Unfortunately for every good point, this movie has an equal measure of bad. It is a real mixed bag, an enjoyable one, but a mixed bag. The last thing I’ll mention is Thanos. I like Thanos, and think he has the makings of a truly great bad guy. I don’t think they got him right here, though. In the comics, Thanos - The Mad Titan - wants to destroy half of the universe as a romantic gesture for the love of his life, Lady Death. However, Lady Death was nowhere to be found in Infinity War. Instead, Thanos is motivated by overpopulation. That’s just dumb, and kind of racist.

In practice, where you find concern over “population,” you very often find racism, xenophobia, or eugenics lurking in the wings. It’s almost always, ahem, particular populations that need reducing.

To be fair, Thanos said that the re-balancing of the universe should occur by random selection of people to be eliminated. However, if this selection was random, why did the original Avengers just happen to survive? At the end of the movie, we’re left with Captain America, Thor, Black Widow, Iron-Man, Hulk, War Machine, Rocket, and Nebula. Besides Nebula, Rocket, and War Machine, these are the original Avengers from the first movie.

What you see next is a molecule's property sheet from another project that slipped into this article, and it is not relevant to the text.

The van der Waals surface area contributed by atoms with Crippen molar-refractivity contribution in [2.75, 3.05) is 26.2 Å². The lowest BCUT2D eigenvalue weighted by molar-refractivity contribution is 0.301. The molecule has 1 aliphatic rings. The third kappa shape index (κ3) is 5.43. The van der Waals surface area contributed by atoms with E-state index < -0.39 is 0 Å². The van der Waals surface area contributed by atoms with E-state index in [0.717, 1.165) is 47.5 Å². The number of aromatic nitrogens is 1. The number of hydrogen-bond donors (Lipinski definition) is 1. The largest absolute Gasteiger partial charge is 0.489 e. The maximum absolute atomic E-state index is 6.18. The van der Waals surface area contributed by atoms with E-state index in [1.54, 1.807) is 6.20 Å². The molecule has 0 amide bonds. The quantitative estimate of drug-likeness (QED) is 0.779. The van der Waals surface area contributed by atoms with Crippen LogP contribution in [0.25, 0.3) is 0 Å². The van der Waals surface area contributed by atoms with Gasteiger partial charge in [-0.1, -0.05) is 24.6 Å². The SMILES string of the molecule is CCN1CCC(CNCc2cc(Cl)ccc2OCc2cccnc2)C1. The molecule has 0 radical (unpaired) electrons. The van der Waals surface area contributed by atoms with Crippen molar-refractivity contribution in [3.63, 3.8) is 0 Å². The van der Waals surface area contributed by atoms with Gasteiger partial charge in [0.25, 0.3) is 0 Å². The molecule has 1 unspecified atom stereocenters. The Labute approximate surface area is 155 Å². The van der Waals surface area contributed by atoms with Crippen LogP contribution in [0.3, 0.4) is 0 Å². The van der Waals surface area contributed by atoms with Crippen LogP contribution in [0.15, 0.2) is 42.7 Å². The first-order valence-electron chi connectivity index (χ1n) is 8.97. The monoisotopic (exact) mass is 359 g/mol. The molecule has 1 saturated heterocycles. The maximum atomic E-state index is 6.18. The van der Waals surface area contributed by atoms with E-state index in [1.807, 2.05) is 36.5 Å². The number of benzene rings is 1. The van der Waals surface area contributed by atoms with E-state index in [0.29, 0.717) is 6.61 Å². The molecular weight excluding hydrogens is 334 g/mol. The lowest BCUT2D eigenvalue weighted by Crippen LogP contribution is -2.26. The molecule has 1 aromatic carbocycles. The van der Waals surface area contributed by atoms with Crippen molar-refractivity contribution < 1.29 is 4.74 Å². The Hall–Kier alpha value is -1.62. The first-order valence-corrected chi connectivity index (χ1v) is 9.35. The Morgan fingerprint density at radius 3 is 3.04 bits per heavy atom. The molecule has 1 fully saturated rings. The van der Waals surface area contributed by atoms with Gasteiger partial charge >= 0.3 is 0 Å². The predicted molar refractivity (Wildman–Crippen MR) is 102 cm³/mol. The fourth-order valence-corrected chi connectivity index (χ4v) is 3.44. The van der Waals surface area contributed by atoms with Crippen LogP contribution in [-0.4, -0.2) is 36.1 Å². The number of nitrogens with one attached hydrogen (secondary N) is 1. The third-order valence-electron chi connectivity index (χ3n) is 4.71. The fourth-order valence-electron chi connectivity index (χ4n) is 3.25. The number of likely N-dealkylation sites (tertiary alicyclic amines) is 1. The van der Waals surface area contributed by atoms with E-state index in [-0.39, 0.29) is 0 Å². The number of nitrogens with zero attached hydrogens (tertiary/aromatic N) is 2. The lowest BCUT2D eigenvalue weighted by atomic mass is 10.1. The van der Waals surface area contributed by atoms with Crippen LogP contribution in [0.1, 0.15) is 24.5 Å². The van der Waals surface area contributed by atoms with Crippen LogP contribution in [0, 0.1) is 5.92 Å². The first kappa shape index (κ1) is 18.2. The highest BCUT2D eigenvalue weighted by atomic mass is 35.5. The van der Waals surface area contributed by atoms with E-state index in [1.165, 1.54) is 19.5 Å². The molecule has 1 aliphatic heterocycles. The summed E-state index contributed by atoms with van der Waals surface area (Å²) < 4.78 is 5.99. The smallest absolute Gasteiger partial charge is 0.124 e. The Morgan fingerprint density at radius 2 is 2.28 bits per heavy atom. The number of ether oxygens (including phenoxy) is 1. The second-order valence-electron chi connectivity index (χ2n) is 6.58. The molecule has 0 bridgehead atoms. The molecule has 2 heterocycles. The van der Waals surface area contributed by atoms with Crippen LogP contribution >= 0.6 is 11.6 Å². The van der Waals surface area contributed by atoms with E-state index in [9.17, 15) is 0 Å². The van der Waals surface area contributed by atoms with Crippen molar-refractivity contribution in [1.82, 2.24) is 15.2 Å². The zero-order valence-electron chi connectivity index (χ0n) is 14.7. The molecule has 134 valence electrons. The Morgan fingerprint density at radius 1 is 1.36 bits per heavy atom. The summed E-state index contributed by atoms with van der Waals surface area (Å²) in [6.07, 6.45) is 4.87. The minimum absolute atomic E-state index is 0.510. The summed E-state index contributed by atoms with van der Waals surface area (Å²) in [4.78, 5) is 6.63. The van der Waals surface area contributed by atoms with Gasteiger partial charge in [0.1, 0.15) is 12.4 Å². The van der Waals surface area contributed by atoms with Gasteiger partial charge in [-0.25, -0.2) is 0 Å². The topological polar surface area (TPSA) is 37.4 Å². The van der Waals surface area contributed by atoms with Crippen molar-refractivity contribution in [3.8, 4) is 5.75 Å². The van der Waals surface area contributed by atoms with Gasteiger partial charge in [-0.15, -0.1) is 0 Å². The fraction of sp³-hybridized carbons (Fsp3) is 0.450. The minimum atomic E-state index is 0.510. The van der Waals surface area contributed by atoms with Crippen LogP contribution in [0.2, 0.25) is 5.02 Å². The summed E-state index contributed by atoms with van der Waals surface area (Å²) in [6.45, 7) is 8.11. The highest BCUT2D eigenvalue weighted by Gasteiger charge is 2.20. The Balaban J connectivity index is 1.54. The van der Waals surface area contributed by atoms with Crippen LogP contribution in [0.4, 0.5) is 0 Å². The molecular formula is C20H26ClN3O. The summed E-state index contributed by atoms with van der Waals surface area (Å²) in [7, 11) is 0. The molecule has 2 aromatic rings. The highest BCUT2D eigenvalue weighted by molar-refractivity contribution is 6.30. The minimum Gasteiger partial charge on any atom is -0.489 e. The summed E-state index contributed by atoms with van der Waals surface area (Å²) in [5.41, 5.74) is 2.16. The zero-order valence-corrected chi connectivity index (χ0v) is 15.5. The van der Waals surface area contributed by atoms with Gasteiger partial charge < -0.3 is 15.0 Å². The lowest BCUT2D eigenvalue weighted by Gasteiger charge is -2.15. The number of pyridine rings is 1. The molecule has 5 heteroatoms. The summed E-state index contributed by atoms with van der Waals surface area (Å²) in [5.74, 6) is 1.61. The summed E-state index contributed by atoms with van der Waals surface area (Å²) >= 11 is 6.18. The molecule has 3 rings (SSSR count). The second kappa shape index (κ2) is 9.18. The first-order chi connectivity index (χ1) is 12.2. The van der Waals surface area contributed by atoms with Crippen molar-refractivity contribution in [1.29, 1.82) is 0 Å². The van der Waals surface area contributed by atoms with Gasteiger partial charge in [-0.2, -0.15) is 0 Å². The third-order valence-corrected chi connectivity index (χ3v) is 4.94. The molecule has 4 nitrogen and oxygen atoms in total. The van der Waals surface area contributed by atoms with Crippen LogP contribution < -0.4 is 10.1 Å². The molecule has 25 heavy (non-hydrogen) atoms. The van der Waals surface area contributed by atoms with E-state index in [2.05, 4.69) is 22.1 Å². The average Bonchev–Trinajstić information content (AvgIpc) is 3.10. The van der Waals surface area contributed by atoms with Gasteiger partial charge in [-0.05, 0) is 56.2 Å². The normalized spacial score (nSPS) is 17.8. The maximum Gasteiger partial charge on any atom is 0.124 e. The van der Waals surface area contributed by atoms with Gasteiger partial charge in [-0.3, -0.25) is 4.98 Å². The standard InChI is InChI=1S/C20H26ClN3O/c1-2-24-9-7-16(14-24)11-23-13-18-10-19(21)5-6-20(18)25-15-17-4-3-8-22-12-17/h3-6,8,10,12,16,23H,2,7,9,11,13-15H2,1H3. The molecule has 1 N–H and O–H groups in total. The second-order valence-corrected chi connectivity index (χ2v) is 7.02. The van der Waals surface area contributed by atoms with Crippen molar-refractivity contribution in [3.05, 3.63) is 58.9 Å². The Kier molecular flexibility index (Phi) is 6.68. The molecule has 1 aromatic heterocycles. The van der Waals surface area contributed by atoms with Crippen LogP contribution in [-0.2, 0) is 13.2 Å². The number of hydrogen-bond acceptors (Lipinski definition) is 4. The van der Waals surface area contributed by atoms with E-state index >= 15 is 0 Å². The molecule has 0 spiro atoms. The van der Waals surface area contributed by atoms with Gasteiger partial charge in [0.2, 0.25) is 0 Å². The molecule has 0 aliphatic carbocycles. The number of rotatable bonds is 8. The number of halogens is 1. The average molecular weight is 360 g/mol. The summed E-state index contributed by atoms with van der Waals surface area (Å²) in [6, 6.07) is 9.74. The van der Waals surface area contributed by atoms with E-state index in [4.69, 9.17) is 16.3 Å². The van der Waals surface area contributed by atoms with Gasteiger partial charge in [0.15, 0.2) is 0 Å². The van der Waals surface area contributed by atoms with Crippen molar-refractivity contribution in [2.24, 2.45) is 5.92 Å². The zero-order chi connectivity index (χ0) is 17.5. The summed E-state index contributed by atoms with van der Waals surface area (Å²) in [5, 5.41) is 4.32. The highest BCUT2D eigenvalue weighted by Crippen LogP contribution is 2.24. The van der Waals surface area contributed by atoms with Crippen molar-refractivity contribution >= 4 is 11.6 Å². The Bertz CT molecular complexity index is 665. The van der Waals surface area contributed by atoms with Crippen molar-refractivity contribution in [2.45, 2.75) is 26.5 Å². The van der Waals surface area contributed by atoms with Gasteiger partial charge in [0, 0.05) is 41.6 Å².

It’s not just motivation, it’s also his look. Thanos came across as a bulky ex-wrestler, and his fights seemed as scripted as hose of the WWE. He fights the hulk, which should be a battle that is epic in scale, but lasts only a few seconds and breaks the Hulk both mentally and physically with just a few gentle slaps. It’s stupid, and then Captain America manages to go toe-to-toe with him, which is even more stupid.

Okay, I’m going to stop talking about the problems with the movie, which are many, and remind everyone that it is fun, a lot of fun. If there had been a couple fewer missteps, it would be an all time classic. As it stands, it is just a fun couple of hours at the movies.

Galaxy Dog (Dark Galaxy) Start Reading the Dark Galaxy Trilogy

The first book in the Dark Galaxy Trilogy, always the best place to start, is Galaxy Dog. It’s a little more old-school and fun than a lot of the sci-fi that is around at the moment. It has spaceships, robots, battles, and brave warriors rebelling against an evil empire. Click the book cover and go to the storefront you prefer to buy it now, or follow this link.